Joe Anderson is the product marketing manager at a multinational company expanding globally in the cloud market. Since targeting is a key component of all aspects of marketing, Joe needs to understand different buyer personas, determine who the company should be marketing to, and build cross-channel messaging to connect with customers on a personal basis. She begins researching buyer personas.
During a business meeting a few months later, Joe meets her colleague Frank Schneider. Frank is a business transformational consultantresponsible for driving innovations for customers using new technological breakthroughs. Frank mentions that he recently conducted a digital innovation workshop for an e-commerce retail client. Frank is usinga design-thinking approach to understand procurement methods, measure buyer readiness to purchase online, build platform designs, and understand potential digital markets.
Frank is also responsible for sharing feedback with product development teams to help bring in more digital designs that align with the business strategy.
Since millennials are more hands-on with latest digital technologies, will targeting millennials help in creating accurate buyer personas, understanding market readiness to buy online, changing to a digital mindset in product development, and ensuring buyer-driven sales processes?
Joe explains the background of generation theory to Frank.
The world population is approximately 7.6 billion people, and to say that anything is common among people requires some classification. Treating each classification as one big uniform group, these commonalities can include likes, dislikes, quirks, background, history, and more. People in each group are not the same, but they share some common experiences that are valuable to note. These common experiences offer clues about how we might prefer to communicate, view challenges or opportunities from customer and employee perspectives, and much more.
Becoming interested in the topic, Frank asks, “Which generation do I belong to?” Joe begins explaining the traditional way of classifying generations:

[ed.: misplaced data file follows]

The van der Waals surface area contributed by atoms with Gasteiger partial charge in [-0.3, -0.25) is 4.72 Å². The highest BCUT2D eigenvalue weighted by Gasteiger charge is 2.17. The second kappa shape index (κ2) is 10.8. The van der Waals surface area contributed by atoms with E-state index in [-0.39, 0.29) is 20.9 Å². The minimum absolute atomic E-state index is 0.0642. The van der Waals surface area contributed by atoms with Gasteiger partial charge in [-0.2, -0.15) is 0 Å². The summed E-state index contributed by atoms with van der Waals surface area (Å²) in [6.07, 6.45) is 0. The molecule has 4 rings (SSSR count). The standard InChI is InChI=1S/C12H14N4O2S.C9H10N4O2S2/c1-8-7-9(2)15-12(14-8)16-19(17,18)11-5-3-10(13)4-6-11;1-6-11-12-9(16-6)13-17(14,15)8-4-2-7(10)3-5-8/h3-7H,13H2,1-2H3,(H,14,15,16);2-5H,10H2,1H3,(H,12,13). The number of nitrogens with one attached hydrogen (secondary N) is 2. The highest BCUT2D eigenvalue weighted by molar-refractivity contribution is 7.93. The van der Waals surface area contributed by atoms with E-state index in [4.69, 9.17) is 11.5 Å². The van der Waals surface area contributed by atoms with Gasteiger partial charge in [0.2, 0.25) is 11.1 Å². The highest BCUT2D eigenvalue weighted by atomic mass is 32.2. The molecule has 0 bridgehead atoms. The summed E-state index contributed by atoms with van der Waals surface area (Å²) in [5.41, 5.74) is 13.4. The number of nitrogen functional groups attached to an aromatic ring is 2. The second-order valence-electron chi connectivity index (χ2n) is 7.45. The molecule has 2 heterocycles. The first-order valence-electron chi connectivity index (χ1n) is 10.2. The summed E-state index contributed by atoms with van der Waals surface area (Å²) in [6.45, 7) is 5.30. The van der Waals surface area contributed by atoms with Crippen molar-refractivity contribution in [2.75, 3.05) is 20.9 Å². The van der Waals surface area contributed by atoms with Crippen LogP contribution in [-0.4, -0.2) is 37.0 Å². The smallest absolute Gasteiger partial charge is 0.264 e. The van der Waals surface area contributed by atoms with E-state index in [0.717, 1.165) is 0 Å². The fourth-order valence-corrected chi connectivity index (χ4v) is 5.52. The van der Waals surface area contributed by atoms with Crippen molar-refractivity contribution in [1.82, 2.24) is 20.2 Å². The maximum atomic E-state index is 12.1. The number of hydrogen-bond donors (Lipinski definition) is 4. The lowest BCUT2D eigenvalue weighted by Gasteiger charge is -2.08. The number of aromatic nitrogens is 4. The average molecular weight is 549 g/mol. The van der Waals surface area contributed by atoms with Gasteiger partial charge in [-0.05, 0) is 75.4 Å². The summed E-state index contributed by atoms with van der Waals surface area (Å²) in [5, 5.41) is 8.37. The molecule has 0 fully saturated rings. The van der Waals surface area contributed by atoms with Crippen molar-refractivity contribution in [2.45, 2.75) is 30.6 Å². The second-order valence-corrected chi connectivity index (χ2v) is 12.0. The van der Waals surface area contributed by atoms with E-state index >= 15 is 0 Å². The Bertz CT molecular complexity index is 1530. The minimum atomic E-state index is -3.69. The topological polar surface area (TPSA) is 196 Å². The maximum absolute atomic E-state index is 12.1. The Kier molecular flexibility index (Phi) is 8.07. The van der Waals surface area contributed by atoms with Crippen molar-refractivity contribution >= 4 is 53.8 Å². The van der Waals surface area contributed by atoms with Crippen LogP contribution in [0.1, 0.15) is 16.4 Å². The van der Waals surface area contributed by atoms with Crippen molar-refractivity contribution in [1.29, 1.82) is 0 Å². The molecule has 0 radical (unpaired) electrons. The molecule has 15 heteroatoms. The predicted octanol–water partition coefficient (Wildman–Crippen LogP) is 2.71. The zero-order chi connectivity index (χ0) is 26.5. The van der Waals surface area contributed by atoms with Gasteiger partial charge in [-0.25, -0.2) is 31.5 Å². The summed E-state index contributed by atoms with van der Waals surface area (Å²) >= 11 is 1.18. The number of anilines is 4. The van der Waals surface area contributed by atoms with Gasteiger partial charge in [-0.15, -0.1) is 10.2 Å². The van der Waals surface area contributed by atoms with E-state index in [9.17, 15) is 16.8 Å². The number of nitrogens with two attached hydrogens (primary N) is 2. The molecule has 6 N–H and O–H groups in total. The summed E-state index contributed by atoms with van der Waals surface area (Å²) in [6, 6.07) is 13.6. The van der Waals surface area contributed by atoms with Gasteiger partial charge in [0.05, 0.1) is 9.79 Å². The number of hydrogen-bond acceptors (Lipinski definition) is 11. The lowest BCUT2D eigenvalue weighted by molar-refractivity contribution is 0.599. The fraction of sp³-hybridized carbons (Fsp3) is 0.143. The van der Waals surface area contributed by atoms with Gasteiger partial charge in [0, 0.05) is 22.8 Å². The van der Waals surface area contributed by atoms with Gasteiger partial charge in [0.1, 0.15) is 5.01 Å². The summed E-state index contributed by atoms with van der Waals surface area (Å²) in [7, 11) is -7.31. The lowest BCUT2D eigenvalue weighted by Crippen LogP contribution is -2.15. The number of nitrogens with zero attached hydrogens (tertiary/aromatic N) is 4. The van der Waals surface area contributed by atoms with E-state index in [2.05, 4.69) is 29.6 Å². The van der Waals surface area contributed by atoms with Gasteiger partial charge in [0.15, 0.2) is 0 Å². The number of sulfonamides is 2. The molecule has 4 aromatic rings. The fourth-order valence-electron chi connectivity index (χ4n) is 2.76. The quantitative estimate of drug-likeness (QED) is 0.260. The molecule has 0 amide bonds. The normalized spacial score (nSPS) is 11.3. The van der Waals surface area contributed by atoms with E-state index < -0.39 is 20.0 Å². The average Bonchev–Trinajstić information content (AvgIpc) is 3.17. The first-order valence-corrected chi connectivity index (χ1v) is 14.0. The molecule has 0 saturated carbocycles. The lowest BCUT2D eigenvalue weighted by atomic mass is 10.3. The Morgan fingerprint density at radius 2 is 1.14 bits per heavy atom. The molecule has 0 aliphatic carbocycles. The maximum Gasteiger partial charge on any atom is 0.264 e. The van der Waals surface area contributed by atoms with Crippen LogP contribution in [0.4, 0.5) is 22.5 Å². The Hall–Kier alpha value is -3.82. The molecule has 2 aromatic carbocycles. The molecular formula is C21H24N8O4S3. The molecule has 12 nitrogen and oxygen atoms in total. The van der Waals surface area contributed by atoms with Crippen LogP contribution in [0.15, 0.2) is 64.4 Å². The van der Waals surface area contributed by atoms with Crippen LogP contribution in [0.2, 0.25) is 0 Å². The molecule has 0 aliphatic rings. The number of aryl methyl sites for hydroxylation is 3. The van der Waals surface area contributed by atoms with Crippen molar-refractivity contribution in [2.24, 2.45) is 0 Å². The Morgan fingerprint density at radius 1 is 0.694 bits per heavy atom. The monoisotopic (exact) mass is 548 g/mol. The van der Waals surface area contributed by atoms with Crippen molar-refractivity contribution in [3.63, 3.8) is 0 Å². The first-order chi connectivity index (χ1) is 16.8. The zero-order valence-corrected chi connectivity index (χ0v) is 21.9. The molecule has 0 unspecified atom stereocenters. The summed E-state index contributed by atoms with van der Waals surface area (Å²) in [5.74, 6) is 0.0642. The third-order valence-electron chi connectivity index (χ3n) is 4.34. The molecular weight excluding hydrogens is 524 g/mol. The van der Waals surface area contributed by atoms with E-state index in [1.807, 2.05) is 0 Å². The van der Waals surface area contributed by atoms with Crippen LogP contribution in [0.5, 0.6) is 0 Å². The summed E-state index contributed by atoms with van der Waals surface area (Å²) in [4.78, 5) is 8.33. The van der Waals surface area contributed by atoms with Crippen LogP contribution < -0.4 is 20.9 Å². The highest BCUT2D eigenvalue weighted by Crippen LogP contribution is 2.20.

- The traditionalists (1900-1945)
- Respect authority, save money, work hard, committed & loyal
- Baby boomers (1946-1964)
- Competitive, goal centric, resourceful, materialistic
- Generation-X (1965-1980)
- Well educated, adept with technology, flexible, values work/life balance
- Millennials (1981-2000)
- Connected & collaborative, gratification & recognition, tech-savvy, work-life integration
- Generation-Z (2000 onwards)
- Digital natives, entrepreneurial, more accepting, health conscious
Joe then asks Frank, “Does this age-based generation categorization still hold true in the current digitally disrupted market? Are the traits that categorize millennials unique to them alone?”
Frank realizes that the traditional generation theory can give him some direction to solve his business problem. He asks Joe, “Are there any new metrics to classify generations that can give direction to considering candidates for business requirements and developing buyer personas?”
Here’s the thing: these traits aren’t unique to millennials and never have been. Joe explains, “By 2020, we will have five traditional generations in the workplace. The digital revolution has disrupted the generation categorization, which was defined on a strict age basis. You don’t have to be born between 1980 and 2000 to live on your iPhone and embrace social media. The concept of millennials is too limiting. Businesses have been encouraged to target only this narrow demographic, but they are missing the bigger picture.”
Generation-C: Our new consumers